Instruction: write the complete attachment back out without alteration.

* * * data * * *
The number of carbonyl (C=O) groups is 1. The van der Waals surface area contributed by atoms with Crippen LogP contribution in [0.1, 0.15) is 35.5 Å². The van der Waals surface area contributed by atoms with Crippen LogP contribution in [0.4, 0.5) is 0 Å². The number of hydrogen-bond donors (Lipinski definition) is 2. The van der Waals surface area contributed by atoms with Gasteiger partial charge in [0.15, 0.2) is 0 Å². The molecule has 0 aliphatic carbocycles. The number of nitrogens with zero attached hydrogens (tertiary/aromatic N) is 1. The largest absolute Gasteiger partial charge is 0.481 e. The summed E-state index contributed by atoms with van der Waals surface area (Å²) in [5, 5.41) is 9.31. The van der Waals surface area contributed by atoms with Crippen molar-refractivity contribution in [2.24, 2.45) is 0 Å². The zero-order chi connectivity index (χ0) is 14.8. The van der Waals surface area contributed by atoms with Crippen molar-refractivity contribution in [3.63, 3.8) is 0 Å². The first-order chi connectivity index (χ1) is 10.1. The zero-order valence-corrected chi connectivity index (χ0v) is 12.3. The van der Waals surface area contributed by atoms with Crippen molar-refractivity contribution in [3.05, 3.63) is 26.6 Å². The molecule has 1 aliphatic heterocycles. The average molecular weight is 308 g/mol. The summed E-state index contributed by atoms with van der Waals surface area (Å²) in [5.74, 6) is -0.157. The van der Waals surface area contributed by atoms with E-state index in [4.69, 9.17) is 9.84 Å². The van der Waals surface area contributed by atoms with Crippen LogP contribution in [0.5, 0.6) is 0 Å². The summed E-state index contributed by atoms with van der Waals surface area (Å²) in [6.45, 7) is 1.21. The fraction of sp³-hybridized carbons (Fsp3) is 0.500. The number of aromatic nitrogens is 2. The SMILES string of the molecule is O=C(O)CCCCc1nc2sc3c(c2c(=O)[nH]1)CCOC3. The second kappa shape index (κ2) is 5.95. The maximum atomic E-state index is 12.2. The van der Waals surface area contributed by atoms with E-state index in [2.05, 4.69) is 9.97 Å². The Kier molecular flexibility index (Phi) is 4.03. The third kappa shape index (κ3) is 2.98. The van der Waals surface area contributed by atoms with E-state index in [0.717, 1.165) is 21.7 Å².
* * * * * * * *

The number of carbonyl (C=O) groups is 1. The van der Waals surface area contributed by atoms with Crippen LogP contribution in [0.1, 0.15) is 35.5 Å². The van der Waals surface area contributed by atoms with Crippen LogP contribution in [0.4, 0.5) is 0 Å². The number of hydrogen-bond donors (Lipinski definition) is 2. The van der Waals surface area contributed by atoms with Gasteiger partial charge in [0.15, 0.2) is 0 Å². The molecule has 0 aliphatic carbocycles. The number of nitrogens with zero attached hydrogens (tertiary/aromatic N) is 1. The largest absolute Gasteiger partial charge is 0.481 e. The summed E-state index contributed by atoms with van der Waals surface area (Å²) in [5, 5.41) is 9.31. The van der Waals surface area contributed by atoms with Crippen molar-refractivity contribution in [2.24, 2.45) is 0 Å². The zero-order chi connectivity index (χ0) is 14.8. The van der Waals surface area contributed by atoms with Crippen molar-refractivity contribution in [3.63, 3.8) is 0 Å². The first-order chi connectivity index (χ1) is 10.1. The zero-order valence-corrected chi connectivity index (χ0v) is 12.3. The van der Waals surface area contributed by atoms with Crippen molar-refractivity contribution in [3.05, 3.63) is 26.6 Å². The molecule has 1 aliphatic heterocycles. The average molecular weight is 308 g/mol. The summed E-state index contributed by atoms with van der Waals surface area (Å²) in [5.74, 6) is -0.157. The van der Waals surface area contributed by atoms with E-state index in [4.69, 9.17) is 9.84 Å². The van der Waals surface area contributed by atoms with Crippen LogP contribution in [0.5, 0.6) is 0 Å². The summed E-state index contributed by atoms with van der Waals surface area (Å²) in [6.45, 7) is 1.21. The fraction of sp³-hybridized carbons (Fsp3) is 0.500. The number of aromatic nitrogens is 2. The SMILES string of the molecule is O=C(O)CCCCc1nc2sc3c(c2c(=O)[nH]1)CCOC3. The second kappa shape index (κ2) is 5.95. The maximum atomic E-state index is 12.2. The van der Waals surface area contributed by atoms with E-state index in [2.05, 4.69) is 9.97 Å². The Kier molecular flexibility index (Phi) is 4.03. The third kappa shape index (κ3) is 2.98. The van der Waals surface area contributed by atoms with E-state index in [0.717, 1.165) is 21.7 Å².